Researchers at Washington State University and WVU pored over nearly 2 million central Appalachia birth records from 1996 to 2003. Their findings are disturbing: Kids born near mountaintop mining operations suffered higher rates of a bevy of birth defects, including central nervous system, musculoskeletal, urogenital and circulatory and respiratory problems.

Still, many politicians in DC and central Appalachia won't let mountaintop removal mining die without a fight. In West Virginia, where coal brings billions of dollars to the state's economy, Democratic acting Gov. Earl Ray Tomblin has defended the industry against environmentalists while lashing out at the EPA. And in Kentucky, whose economy also benefits greatly from coal mining, Democratic Gov. Steve Beshear humored anti-mining activists who staged a sit-in at his office but remains a supporter of mountaintop removal. Both politicians continue to take heat for their stance, most recently during efforts to defend West Virginia's Blair Mountain. The results of the birth defects study could increase that pressure.

Al Gore has a lengthy piece in the forthcoming issue of Rolling Stone on—what else?—climate change. He starts out with some harsh (and deserved) words about the media's overall coverage of the issue. But his toughest criticism is reserved for President Obama, whom he says "has thus far failed to use the bully pulpit to make the case for bold action on climate change."

In the congressional debates on the subject, allies "felt abandoned when the president made concessions to oil and coal companies without asking for anything in return"—like his plan to dramatically increase offshore drilling. Moreover, though, Obama has not used his position to advocate for dealing with the problem, Gore writes:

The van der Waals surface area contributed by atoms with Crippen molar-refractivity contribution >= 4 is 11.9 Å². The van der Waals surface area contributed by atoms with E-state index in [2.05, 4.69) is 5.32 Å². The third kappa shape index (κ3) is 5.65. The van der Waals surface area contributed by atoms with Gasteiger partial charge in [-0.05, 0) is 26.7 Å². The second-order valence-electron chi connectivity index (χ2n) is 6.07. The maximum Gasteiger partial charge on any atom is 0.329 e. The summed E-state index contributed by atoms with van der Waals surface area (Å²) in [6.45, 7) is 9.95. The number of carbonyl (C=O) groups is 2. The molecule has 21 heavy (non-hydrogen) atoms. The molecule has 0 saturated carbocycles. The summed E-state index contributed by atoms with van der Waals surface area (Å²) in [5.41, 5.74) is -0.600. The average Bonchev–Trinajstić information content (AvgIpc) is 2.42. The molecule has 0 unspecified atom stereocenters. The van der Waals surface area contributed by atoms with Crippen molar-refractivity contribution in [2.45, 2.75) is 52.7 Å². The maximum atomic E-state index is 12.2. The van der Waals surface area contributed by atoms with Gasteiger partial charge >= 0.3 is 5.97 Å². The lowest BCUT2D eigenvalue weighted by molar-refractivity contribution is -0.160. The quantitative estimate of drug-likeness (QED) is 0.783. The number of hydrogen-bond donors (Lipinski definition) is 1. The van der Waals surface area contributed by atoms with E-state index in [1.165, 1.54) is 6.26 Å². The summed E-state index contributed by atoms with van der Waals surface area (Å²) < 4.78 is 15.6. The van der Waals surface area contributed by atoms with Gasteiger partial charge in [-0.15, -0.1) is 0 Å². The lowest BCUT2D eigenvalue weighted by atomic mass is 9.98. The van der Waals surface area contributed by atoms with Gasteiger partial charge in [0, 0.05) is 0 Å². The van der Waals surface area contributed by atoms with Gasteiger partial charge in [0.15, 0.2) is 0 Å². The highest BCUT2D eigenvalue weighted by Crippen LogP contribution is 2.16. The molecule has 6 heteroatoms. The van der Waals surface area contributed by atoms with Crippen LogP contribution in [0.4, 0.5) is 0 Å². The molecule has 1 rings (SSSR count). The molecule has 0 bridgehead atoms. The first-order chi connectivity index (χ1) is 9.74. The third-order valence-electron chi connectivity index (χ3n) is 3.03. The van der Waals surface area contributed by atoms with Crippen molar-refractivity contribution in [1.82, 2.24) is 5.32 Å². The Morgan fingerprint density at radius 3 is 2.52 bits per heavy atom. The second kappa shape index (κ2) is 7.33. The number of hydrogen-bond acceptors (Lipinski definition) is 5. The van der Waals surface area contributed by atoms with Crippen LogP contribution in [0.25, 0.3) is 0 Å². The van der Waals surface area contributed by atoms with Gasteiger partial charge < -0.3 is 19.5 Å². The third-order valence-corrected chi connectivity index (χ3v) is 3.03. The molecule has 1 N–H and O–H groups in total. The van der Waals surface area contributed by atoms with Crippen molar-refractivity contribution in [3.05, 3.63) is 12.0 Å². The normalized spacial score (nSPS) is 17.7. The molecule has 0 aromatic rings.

Yet without presidential leadership that focuses intensely on making the public aware of the reality we face, nothing will change. The real power of any president, as Richard Neustadt wrote, is "the power to persuade." Yet President Obama has never presented to the American people the magnitude of the climate crisis. He has simply not made the case for action. He has not defended the science against the ongoing, withering and dishonest attacks. Nor has he provided a presidential venue for the scientific community — including our own National Academy — to bring the reality of the science before the public.
Here is the core of it: we are destroying the climate balance that is essential to the survival of our civilization. This is not a distant or abstract threat; it is happening now. The United States is the only nation that can rally a global effort to save our future. And the president is the only person who can rally the United States.

Of course, the administration would argue that it's been quite vocal about the kind of policies that would address the climate crisis—fuel efficiency standards for automobiles, a national clean energy standard, and investments in green jobs. Not a week goes by that I don't get a press release from the administration about Obama or another administration official touring a clean tech manufacturing facility or something similarly photo-opportune. But you never hear about how the status quo is dangerous when it comes to climate change, and the implications are catastrophic and irreversible.

I realize that a fleet of pollsters and messaging gurus have decided that the American public wants to hear positive messages about jobs and economic opportunity, not scary warnings about how we're destroying the planet. But like Gore, I've always thought that there is a missed opportunity in not presenting the counterargument to the contention that truly addressing climate change will be economically catastrophic. It's not just that there are also opportunities in investing in alternatives (and I think there are). It's that not doing so has very, very bad consequences—ones that most Americans don't fully appreciate yet. It's here that Obama's message has been lacking.

This post courtesy BBC Earth. For more wildlife news, find BBC Earth on Facebook and Posterous.

When encountering persons of the same sex, you often wonder what natural similarities you may find. And it's no different when you meet members of a remote tribe living in the dense vegetation of the jungle. BBC Earth researcher Rachael Kinley shares her intimate and humorous tale of what happened when the women of the Korowai Tribe in Papua invited her into their tree house.